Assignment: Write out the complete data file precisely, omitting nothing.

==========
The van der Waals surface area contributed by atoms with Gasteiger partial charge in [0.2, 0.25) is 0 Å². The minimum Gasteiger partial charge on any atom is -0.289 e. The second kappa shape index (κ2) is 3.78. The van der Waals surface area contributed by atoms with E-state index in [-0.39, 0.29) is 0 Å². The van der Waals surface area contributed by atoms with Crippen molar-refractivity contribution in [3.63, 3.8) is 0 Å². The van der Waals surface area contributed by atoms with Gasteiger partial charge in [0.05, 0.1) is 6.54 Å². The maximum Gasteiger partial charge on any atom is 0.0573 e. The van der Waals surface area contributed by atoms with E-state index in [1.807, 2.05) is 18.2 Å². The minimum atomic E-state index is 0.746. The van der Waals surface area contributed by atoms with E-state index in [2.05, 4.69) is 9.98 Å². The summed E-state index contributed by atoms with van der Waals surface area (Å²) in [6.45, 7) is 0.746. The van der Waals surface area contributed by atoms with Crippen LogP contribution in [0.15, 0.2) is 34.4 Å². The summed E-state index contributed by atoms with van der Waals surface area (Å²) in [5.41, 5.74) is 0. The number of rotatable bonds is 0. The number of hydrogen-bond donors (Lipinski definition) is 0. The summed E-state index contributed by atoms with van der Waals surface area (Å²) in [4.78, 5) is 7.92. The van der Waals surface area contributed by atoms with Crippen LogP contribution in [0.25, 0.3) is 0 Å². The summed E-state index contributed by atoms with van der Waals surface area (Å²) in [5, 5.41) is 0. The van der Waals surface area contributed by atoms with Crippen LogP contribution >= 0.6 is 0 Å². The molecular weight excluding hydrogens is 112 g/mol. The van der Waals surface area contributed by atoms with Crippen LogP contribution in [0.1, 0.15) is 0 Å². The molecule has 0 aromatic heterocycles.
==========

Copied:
The van der Waals surface area contributed by atoms with Gasteiger partial charge in [0.2, 0.25) is 0 Å². The minimum Gasteiger partial charge on any atom is -0.289 e. The second kappa shape index (κ2) is 3.78. The van der Waals surface area contributed by atoms with E-state index in [-0.39, 0.29) is 0 Å². The van der Waals surface area contributed by atoms with Crippen molar-refractivity contribution in [3.63, 3.8) is 0 Å². The van der Waals surface area contributed by atoms with Gasteiger partial charge in [0.05, 0.1) is 6.54 Å². The maximum Gasteiger partial charge on any atom is 0.0573 e. The van der Waals surface area contributed by atoms with E-state index in [1.807, 2.05) is 18.2 Å². The minimum atomic E-state index is 0.746. The van der Waals surface area contributed by atoms with E-state index in [2.05, 4.69) is 9.98 Å². The summed E-state index contributed by atoms with van der Waals surface area (Å²) in [6.45, 7) is 0.746. The van der Waals surface area contributed by atoms with Crippen LogP contribution in [0.15, 0.2) is 34.4 Å². The summed E-state index contributed by atoms with van der Waals surface area (Å²) in [5.41, 5.74) is 0. The number of rotatable bonds is 0. The number of hydrogen-bond donors (Lipinski definition) is 0. The summed E-state index contributed by atoms with van der Waals surface area (Å²) in [4.78, 5) is 7.92. The van der Waals surface area contributed by atoms with Crippen LogP contribution in [0.25, 0.3) is 0 Å². The summed E-state index contributed by atoms with van der Waals surface area (Å²) in [5, 5.41) is 0. The van der Waals surface area contributed by atoms with Crippen LogP contribution >= 0.6 is 0 Å². The molecular weight excluding hydrogens is 112 g/mol. The van der Waals surface area contributed by atoms with Crippen LogP contribution in [0.1, 0.15) is 0 Å². The molecule has 0 aromatic heterocycles.